Methods

A retrospective, cohort study of 8,386 patients admitted to the medical intensive care unit (MICU) of an academic, tertiary medical center, from January 2000 through June 2005 was performed. Four evidence-based protocols (lung protective strategy for acute lung injury, activated protein C for severe sepsis/septic shock, intravenous insulin for hyperglycemia control and a protocol for sedation/analgesia) were introduced in the MICU between February 2002 and April 2004. We considered the time from January 2000 through January 2002 as the pre-protocol period, from February 2002 through March 2004 as the transition period and from April 2004 through June 2005 as the protocol period. We retrieved data including demographics, severity of illness as measured by the Acute Physiology and Chronic Health Evaluation (APACHE) III, MICU length of stay and hospital mortality. Student's t, Kruskal-Wallis, Mann-Whitney U, chi square and multiple logistic regression analyses were used to compare differences between groups. P-values < 0.05 were considered significant.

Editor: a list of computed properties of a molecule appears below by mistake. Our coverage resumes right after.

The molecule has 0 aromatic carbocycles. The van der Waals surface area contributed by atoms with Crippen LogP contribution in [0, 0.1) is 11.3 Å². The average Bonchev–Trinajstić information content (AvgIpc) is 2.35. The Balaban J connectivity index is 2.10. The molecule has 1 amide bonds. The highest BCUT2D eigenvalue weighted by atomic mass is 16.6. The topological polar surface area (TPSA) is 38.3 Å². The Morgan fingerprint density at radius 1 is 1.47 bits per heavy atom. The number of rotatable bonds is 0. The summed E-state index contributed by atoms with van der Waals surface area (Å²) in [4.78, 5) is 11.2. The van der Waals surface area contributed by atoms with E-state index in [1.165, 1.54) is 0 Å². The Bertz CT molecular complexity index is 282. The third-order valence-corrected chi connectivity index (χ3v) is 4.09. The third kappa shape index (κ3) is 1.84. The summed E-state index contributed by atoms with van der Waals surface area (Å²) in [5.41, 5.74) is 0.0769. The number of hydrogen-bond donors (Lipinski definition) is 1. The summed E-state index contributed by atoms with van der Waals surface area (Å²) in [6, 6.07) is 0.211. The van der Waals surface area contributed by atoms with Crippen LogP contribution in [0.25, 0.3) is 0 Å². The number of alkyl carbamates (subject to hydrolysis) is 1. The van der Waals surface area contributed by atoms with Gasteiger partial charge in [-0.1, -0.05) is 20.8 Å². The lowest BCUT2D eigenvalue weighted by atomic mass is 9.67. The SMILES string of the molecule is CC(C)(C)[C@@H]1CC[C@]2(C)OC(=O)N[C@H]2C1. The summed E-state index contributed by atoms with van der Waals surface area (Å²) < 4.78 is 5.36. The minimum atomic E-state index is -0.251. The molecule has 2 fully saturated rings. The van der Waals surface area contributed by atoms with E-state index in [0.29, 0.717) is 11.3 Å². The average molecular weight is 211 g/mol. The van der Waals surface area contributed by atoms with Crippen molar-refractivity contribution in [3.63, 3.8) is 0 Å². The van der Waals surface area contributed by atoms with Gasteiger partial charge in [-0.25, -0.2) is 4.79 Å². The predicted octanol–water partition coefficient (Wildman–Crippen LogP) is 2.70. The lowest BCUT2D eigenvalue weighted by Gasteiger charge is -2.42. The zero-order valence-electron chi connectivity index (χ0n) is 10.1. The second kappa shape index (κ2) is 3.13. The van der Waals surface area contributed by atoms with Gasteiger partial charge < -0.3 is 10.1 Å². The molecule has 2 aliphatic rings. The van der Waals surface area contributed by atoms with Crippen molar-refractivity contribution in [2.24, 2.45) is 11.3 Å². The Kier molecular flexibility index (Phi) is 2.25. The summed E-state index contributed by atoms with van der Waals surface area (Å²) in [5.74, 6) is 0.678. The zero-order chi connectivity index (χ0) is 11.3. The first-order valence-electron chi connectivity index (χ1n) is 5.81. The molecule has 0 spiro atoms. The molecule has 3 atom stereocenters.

Results

The predicted mean mortality rates were 20.7%, 21.1% and 21.8%, with the observed mortality rates of 19.3%, 18.0% and 16.9% during the pre-protocol, transition and protocol periods, respectively. Using the pre-protocol period as a reference, the severity-adjusted risk (95% confidence interval) of dying was 0.777 (0.655 – 0.922) during the protocol period (P = 0.0038). The average 28-day MICU free days improved during the protocol period compared to the pre-protocol period. The benefit was limited to sicker patients and those who stayed in the MICU longer.

Conclusion

The introduction of multiple evidence-based protocols is associated with improved outcome in critically ill medical patients.

Background